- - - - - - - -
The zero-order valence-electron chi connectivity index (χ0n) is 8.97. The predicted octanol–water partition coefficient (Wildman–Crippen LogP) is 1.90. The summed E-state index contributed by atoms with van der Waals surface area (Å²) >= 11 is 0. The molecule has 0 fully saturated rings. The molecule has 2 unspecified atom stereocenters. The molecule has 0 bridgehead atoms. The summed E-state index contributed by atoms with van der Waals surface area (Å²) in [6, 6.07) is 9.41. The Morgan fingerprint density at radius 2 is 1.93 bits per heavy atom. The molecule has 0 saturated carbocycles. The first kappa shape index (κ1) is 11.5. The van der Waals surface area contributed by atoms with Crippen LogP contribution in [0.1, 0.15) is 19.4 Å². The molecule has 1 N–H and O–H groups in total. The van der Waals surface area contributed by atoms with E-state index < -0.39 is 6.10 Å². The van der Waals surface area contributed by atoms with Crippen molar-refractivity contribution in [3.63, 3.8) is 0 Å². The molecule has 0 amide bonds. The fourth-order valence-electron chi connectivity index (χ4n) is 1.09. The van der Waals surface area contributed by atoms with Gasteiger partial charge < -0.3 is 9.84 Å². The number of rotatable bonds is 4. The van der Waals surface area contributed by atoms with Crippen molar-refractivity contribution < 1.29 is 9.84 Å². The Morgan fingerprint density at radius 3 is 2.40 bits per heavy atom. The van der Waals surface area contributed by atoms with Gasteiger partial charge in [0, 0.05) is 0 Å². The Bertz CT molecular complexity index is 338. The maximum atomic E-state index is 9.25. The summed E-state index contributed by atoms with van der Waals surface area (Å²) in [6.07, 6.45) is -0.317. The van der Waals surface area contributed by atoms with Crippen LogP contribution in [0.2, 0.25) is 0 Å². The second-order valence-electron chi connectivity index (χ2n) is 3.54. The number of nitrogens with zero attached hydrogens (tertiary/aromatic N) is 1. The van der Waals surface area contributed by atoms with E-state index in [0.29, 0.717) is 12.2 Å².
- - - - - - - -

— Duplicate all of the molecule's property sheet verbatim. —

The zero-order valence-electron chi connectivity index (χ0n) is 8.97. The predicted octanol–water partition coefficient (Wildman–Crippen LogP) is 1.90. The summed E-state index contributed by atoms with van der Waals surface area (Å²) >= 11 is 0. The molecule has 0 fully saturated rings. The molecule has 2 unspecified atom stereocenters. The molecule has 0 bridgehead atoms. The summed E-state index contributed by atoms with van der Waals surface area (Å²) in [6, 6.07) is 9.41. The Morgan fingerprint density at radius 2 is 1.93 bits per heavy atom. The molecule has 0 saturated carbocycles. The first kappa shape index (κ1) is 11.5. The van der Waals surface area contributed by atoms with Crippen LogP contribution in [0.1, 0.15) is 19.4 Å². The molecule has 1 N–H and O–H groups in total. The van der Waals surface area contributed by atoms with E-state index < -0.39 is 6.10 Å². The van der Waals surface area contributed by atoms with Crippen molar-refractivity contribution in [3.63, 3.8) is 0 Å². The molecule has 0 amide bonds. The fourth-order valence-electron chi connectivity index (χ4n) is 1.09. The van der Waals surface area contributed by atoms with Gasteiger partial charge < -0.3 is 9.84 Å². The number of rotatable bonds is 4. The van der Waals surface area contributed by atoms with Crippen molar-refractivity contribution < 1.29 is 9.84 Å². The Morgan fingerprint density at radius 3 is 2.40 bits per heavy atom. The van der Waals surface area contributed by atoms with Gasteiger partial charge in [0, 0.05) is 0 Å². The Bertz CT molecular complexity index is 338. The maximum atomic E-state index is 9.25. The summed E-state index contributed by atoms with van der Waals surface area (Å²) in [6.07, 6.45) is -0.317. The van der Waals surface area contributed by atoms with Crippen LogP contribution in [0.2, 0.25) is 0 Å². The second-order valence-electron chi connectivity index (χ2n) is 3.54. The number of nitrogens with zero attached hydrogens (tertiary/aromatic N) is 1. The van der Waals surface area contributed by atoms with E-state index in [0.29, 0.717) is 12.2 Å².